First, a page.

The following description is about the basic knowledge of Al/Aluminum Alloys.
Tag 1: Nomenclature of Al Alloys
1xxx => Pure Al
2xxx => Cu Heat Treatable
3xxx => Mn
4xxx => Si
5xxx => Mg
6xxx => Mg, Si Heat Treatable
7xxx => Zn Heat Treatable
8xxx => Other elements
Tag 2: Forging
The forging of aluminum alloys is the process of converting a uniform blank shape into a final product by hammering the material between shaped or flat dies. This working process may take place in one stage or several stages. The great majority of aluminum forgings are made in the heat-treatable alloys, but forgings in pure aluminum and in some of the non-heat-treatable alloys find application in certain fields. The precision forgings are used for many highly stressed parts, such as in aircraft undercarriage gear, internal combustion engines and other power units. Forged components have an advantage of near net shape, minimized further machining.
Tag 3: Quenching
This is a critical operation and must be carried out to precise limits if optimum results are to be obtained. The objective of the quench is to ensure that the dissolved constituents remain in solution down to room temperature.The speed of quenching is important and the result can be affected by excessive delay in transferring the work to the quench. The latitude for the delay is dependant on section and varies from 5 to 15 seconds for items of thickness varying from 0.4mm to 12.7mm. Generally, very rapid precipitation of constituents commences at around 450°C for most alloys and the work must not be allowed to fall below this temperature prior to quenching.
Another factor to be considered in quenching is the work load and the ability of the quenchant to extract the heat at sufficient rate to achieve the desired results.The usual quenching medium is water at room temperature. In some circumstances slow quenching is desirable as this improves the resistance to stress corrosion cracking of certain copper-free Al-Zn-Mg alloys.Parts of complex shapes such as forgings, castings, impact extrusions and components produced from sheet metal may be quenched at slower quenching rates to improve distortion characteristics.Thus a compromise must be considered to achieve a balance of properties in some instances. Quenchants used in slower quenching applications include water heated to 65-80°C, boiling water, aqueous solutions of polyalkalene glycol or forced air blast.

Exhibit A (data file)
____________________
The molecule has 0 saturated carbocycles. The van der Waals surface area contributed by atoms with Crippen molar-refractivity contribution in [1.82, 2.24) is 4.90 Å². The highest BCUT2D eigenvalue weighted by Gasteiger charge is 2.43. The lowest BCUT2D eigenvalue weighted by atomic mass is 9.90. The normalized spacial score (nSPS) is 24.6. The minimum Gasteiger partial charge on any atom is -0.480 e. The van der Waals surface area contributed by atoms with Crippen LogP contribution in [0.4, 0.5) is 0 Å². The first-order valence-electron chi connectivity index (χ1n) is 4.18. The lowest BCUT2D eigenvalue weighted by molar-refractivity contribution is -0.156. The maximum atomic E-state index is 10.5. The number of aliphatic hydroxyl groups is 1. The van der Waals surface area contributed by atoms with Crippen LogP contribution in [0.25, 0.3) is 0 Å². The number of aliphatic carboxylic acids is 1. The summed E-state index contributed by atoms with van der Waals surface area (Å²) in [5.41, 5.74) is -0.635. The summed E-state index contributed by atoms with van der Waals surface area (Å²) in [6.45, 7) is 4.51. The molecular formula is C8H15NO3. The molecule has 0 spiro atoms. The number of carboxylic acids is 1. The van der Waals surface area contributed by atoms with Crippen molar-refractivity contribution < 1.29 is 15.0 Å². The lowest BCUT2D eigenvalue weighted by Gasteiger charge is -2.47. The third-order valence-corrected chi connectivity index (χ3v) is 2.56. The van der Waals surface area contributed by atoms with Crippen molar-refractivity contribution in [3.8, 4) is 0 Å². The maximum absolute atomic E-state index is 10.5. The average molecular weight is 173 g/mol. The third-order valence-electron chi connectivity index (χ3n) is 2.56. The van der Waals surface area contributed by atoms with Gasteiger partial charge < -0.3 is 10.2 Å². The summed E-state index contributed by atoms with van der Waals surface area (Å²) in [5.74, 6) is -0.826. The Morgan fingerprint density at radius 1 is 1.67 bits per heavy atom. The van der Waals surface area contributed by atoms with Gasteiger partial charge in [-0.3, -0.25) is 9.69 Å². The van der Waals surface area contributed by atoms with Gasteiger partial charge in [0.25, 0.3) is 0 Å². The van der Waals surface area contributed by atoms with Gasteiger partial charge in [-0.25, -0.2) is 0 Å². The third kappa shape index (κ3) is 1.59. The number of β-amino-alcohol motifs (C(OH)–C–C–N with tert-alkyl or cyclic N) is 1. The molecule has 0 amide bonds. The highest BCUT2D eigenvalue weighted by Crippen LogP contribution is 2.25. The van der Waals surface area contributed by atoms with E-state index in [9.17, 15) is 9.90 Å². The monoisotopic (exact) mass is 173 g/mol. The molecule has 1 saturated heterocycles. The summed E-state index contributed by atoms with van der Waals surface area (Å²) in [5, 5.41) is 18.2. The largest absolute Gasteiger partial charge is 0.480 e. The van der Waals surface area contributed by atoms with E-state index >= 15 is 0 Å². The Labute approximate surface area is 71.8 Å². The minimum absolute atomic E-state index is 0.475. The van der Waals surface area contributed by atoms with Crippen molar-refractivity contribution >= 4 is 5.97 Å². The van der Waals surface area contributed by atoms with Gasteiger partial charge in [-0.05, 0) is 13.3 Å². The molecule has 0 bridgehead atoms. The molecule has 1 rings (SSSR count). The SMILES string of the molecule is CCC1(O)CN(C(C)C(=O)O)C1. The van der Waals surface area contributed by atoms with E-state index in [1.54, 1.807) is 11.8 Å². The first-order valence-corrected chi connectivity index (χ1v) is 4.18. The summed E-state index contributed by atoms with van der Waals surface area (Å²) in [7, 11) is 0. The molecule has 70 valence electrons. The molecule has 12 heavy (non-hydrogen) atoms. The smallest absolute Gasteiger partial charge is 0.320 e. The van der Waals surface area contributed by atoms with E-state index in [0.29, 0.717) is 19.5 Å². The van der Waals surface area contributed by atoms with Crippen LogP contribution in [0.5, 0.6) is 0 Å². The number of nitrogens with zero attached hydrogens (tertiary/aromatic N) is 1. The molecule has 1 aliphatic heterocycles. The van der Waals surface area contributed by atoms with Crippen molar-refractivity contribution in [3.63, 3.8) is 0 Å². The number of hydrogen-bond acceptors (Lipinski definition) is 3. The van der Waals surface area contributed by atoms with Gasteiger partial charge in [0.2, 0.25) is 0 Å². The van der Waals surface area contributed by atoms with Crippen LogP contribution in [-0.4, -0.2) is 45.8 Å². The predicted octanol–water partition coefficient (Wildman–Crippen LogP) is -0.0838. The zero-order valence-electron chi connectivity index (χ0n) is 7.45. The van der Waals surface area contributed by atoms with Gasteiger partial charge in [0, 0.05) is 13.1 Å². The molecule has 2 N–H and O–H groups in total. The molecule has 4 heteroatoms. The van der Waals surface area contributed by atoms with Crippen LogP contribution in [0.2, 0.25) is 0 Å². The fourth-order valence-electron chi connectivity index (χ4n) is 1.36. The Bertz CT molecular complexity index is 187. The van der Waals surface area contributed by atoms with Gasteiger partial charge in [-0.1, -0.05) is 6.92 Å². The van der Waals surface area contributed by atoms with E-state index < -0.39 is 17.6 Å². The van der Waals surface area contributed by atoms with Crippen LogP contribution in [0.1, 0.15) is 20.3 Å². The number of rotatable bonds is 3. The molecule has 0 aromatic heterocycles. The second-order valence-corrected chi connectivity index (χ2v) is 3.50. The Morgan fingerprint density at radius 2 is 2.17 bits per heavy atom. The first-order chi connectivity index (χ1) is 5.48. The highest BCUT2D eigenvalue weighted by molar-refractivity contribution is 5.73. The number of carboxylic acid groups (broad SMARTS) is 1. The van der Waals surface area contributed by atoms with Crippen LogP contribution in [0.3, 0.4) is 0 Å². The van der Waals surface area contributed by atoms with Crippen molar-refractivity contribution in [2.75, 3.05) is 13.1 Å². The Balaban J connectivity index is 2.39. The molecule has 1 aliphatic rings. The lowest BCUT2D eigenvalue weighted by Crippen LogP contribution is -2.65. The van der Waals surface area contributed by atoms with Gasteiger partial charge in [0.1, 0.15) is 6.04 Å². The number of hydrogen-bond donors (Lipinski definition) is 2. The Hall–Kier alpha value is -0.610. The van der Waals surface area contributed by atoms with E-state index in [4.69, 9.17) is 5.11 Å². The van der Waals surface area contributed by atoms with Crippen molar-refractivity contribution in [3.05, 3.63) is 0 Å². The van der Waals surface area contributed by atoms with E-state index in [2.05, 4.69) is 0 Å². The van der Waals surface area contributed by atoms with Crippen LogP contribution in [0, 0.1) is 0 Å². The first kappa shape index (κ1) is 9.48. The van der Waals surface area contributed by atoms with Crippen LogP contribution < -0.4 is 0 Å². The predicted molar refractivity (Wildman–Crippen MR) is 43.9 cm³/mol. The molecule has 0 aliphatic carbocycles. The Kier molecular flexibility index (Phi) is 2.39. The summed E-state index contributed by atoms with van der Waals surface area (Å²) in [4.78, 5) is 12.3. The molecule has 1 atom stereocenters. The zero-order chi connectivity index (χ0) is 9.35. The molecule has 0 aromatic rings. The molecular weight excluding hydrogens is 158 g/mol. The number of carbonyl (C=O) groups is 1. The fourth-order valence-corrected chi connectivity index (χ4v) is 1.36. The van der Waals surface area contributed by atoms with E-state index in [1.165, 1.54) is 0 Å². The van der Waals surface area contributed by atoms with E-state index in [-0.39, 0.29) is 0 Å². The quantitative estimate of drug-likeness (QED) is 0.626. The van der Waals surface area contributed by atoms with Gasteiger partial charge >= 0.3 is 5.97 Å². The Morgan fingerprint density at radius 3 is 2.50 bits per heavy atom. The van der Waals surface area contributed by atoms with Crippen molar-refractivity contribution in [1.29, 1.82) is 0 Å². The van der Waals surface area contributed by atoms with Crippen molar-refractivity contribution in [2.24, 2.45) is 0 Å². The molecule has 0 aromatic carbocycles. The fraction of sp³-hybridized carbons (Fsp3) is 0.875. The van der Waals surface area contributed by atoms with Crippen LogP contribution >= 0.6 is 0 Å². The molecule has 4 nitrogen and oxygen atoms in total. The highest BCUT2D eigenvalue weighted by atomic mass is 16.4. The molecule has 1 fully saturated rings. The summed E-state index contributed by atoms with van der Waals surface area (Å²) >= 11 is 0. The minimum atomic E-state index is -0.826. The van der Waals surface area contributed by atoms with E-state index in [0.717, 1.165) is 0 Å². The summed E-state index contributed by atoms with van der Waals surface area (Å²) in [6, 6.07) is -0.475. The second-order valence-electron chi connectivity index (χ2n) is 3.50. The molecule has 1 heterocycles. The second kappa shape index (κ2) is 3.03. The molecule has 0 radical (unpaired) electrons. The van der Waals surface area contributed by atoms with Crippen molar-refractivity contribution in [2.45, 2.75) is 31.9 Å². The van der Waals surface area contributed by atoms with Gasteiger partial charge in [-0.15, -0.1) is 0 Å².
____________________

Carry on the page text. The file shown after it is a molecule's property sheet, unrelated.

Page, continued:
Tag 4: Annealing
Annealing is applied to both grades to promote softening. Complete and partial annealing heat treatments are the only ones used for the non-heat treatable alloys. The exception is the 5000 series alloys which are sometimes given low temperature stabilisation treatment and this is carried out by the producer.
Annealing is carried out in the range 300-410℃ depending on the alloy. Heating times at temperature vary from 0.5 to 3 hours, conditional on the size of the load and the alloy type. Generally, the time need not be longer than that required to stabilize the load at temperature. Rate of cooling after annealing is not critical.
Where parts have been solution heat-treated a maximum cooling rate of 20℃per hour must be maintained until the temperature is reduced to 290℃.Below this temperature, the rate of cooling is not important.
Tag 5: Melting